U.S. Agency: Ending U.S. Oil Export Ban Won’t Raise Gas Prices
Last Tuesday, the Energy Information Administration, a federal government agency, released a report that said ending the U.S. ban on crude oil exports would not raise consumers’ gas prices. (Proponents of the ban have argued ending it would cause gas price spikes.) The EIA report said, “[P]roduct prices in the United States, including gasoline prices, would be either unchanged or slightly reduced by the removal of current restrictions on crude oil exports.”
As the U.S. Chamber of Commerce noted last week, other studies have reached the same conclusion.
As a reminder, earlier this summer, with its partners at the Energy Equipment and Infrastructure Alliance (EEIA), MSCI signed a letter to Sen. Lisa Murkowski (R-AK) and Sen. Heidi Heitkamp (D-ND) in support of their bill, S. 1312, the Energy Supply and Distribution Act of 2015, to end the ban on U.S. exports of crude oil. The letter argued, “Opening global markets to U.S. producers will support added domestic production that will create hundreds of thousands of new jobs and contribute tens of billions of GDP dollars in the supply chain within the next few years. At the same time, we will put downward pressure on domestic fuel prices, while we provide our allies and trading partners with an alternative to sourcing energy from unfriendly and unstable sources.”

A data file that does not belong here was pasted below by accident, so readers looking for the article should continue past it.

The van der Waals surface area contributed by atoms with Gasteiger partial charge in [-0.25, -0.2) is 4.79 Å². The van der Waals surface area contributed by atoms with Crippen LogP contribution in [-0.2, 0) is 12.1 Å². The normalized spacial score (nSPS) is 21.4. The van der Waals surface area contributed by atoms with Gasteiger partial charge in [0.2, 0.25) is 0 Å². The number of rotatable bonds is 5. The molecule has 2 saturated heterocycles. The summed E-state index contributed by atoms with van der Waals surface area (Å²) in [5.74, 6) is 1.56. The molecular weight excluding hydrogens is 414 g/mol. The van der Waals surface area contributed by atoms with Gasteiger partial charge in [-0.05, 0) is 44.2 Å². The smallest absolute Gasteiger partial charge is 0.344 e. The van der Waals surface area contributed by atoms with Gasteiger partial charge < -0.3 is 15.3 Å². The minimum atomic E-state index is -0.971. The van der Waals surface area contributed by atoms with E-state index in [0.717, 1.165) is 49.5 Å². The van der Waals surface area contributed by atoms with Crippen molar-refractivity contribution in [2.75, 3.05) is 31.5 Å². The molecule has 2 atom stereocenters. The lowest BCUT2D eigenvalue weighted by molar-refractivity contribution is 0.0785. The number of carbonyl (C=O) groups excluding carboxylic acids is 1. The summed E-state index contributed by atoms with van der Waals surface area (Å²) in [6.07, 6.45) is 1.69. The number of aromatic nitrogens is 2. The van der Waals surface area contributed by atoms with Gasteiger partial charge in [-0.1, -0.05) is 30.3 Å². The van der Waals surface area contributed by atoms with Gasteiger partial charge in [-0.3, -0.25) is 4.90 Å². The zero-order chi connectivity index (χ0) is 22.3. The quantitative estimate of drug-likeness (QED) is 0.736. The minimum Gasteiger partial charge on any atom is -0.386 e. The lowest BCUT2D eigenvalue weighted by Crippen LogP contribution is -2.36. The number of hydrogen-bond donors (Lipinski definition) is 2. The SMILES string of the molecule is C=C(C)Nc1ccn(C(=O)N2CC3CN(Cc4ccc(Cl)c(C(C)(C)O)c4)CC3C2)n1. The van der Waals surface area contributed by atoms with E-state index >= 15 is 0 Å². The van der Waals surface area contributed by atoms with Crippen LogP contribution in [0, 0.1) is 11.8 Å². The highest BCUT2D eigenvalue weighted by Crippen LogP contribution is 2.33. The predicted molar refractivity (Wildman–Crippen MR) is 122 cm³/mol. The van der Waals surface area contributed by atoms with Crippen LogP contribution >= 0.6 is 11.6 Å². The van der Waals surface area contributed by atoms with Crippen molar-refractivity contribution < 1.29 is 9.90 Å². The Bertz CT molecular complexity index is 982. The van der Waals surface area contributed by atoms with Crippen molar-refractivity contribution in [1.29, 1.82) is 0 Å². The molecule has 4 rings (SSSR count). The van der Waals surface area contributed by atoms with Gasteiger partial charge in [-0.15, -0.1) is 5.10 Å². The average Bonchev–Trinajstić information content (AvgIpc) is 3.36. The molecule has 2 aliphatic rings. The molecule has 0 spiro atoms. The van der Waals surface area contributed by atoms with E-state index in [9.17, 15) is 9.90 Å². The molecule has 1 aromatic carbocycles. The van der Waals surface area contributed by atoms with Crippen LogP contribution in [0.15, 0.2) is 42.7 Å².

A report commissioned by EEIA found lifting the export ban would create nearly 440,000 supply chain jobs by 2018 and would also add $64 billion to GDP by the same year. The benefits would continue through at least 2030. The report, conducted by IHS Energy/IHS Economics, showed ending the ban will benefit every state and every congressional district and will even have significant benefits for states where there is little crude oil production. For example, the report found even though there is little energy production in Illinois, the state accounts for about 10 percent of the overall supply chain impact because manufacturers there provide products and services to U.S. energy producers.
MSCI members can find detailed summaries of how ending the ban would impact their states and congressional districts at the IHS website.